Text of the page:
http://blog.rubybestpractices.com/

Yeah, I suppose you're right now that I think about it again. Thanks
for the smack with the clue-by-four.

-Jeremy

···

On 10/31/2010 05:15 AM, Robert Klemme wrote:

On 30.10.2010 00:47, Jeremy Bopp wrote:

On 10/29/2010 5:36 PM, Ammar Ali wrote:

I see. I excluded the i += 1 from the for and times loops because
that is
necessary
for those constructs, and IMHO, make the benchmark inaccurate.

That's definitely a debatable point in this benchmark because we are
essentially doubling the number of add operations for the loops that
perform it implicitly. However, we also want to see how the choice of
looping mechanism affects the operations performed within the loop, so
making the looped operations completely identical has its merits.

I'm sorry but this is nonsense: different loop constructs are
benchmarked precisely to determine which iteration is quicker.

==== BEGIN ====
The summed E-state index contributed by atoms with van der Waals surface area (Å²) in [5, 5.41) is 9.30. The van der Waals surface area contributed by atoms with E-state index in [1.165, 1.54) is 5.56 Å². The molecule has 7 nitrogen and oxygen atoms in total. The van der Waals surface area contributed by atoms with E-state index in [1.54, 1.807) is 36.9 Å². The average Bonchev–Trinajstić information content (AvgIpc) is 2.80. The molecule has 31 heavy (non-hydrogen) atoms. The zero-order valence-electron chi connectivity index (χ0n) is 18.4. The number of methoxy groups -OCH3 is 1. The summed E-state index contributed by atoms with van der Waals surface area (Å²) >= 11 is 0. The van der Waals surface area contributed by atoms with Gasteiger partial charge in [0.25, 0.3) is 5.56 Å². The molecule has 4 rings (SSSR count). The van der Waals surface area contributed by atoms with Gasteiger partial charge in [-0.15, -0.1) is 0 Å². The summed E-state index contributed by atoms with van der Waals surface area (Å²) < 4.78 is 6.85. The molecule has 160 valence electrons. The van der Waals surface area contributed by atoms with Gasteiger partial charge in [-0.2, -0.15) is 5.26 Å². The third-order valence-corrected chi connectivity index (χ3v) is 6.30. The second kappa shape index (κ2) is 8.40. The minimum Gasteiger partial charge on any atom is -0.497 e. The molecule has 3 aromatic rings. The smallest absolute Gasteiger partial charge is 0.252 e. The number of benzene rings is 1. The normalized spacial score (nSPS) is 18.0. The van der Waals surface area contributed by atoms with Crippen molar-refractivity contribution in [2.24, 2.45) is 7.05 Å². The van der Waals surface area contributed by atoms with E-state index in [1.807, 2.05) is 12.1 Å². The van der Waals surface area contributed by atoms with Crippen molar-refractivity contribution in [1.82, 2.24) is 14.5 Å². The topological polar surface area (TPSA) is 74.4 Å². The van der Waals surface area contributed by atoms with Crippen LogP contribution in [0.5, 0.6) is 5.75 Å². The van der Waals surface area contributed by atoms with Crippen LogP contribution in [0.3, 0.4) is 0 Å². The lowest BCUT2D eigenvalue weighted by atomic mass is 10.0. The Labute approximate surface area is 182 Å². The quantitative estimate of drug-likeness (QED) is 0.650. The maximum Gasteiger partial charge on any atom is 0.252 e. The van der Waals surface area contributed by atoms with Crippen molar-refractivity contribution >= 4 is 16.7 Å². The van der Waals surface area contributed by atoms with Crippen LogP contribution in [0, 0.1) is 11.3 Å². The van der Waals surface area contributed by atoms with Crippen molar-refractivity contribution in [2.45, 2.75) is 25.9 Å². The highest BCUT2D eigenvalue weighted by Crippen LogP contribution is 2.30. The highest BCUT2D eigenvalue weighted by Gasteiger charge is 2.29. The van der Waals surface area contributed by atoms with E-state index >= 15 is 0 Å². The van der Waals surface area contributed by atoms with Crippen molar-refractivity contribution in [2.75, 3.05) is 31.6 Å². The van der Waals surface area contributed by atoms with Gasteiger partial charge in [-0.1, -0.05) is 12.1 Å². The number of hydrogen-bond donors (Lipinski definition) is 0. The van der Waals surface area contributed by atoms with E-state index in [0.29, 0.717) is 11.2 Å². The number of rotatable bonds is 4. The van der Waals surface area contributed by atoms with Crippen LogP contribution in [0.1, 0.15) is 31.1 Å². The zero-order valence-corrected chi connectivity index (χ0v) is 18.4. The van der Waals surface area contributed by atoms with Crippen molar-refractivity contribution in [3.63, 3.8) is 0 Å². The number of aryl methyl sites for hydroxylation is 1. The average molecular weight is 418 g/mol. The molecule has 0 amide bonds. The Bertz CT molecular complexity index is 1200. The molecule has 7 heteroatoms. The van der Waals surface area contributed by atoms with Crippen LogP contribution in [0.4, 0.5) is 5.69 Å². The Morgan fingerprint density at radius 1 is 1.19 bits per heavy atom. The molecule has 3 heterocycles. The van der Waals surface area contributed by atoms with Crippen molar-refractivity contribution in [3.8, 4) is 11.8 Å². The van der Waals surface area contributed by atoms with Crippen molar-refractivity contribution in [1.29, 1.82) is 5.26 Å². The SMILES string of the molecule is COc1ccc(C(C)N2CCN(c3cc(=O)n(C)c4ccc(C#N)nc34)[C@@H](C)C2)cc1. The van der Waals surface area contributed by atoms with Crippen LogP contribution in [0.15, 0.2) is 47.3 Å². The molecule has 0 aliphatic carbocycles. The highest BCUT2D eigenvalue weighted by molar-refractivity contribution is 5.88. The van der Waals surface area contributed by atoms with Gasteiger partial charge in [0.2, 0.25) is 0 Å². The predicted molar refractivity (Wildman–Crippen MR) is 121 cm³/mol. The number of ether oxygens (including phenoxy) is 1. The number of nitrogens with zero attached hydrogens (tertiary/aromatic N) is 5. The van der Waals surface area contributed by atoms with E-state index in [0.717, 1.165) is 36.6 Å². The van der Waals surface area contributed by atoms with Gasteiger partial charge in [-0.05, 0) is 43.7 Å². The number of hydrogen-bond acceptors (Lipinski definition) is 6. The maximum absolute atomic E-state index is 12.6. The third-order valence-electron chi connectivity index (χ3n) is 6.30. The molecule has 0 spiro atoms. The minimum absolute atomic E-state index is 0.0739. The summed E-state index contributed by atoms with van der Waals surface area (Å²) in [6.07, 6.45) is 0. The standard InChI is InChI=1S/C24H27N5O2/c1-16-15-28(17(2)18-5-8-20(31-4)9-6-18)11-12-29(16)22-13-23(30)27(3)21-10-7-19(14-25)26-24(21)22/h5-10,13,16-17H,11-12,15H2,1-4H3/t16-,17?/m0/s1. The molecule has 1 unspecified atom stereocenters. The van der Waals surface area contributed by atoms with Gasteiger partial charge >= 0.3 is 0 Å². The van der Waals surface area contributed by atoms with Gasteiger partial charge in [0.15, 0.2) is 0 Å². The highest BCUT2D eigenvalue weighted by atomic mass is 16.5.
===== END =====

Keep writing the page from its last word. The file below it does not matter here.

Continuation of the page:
Incrementing the loop variable is one of the things that make up the
difference between looping constructs so there is no point in doing this
"manually" just to make loop bodies look identical.

Regardless, the big thing we see is that the loops all perform roughly

equivalently overall. Their relative differences in overhead will
likely be dwarfed by the looped operations in the real world.

Agreed.

FWIW, on mine they were not close. The while loop was much faster on every
implementation except MRI 1.8.6 and 1.8.7

I used your benchmark, except switched bmbm with just bm, for readability of
output (the results were not significantly different).

I don't know how to take that, I would have expected while loop to be
significantly slower than all of the rest.

Also, interestingly, check out Macruby! Peter Cooper wrote an article about
it recently, I think I'll go re-read it.

for i in 1..layers[0].count-1

puts i
end

Is it equivalent in efficiency to this?

int i = 1
while i < layers[0].count-1
puts i
i+=1
end

The answer is no because the second one does one less iteration.

Also, the top one calculates layers[0].count-1 only once. The bottom one
re-evaluates that expression every time. That makes the bottom one less
efficient (I am truly stunned that it won the benchmarks so thoroughly), and
could also mean they behave differently depending on what you do in the
loop.

layers = [1,2,3,4,5]

for i in 1..(puts "FOR LOOP"; layers.size-1)
end

i = 1
while i < (puts "WHILE LOOP"; layers.size-1)
i+=1
end

···

On Sun, Oct 31, 2010 at 5:15 AM, Robert Klemme <shortcutter@googlemail.com>wrote: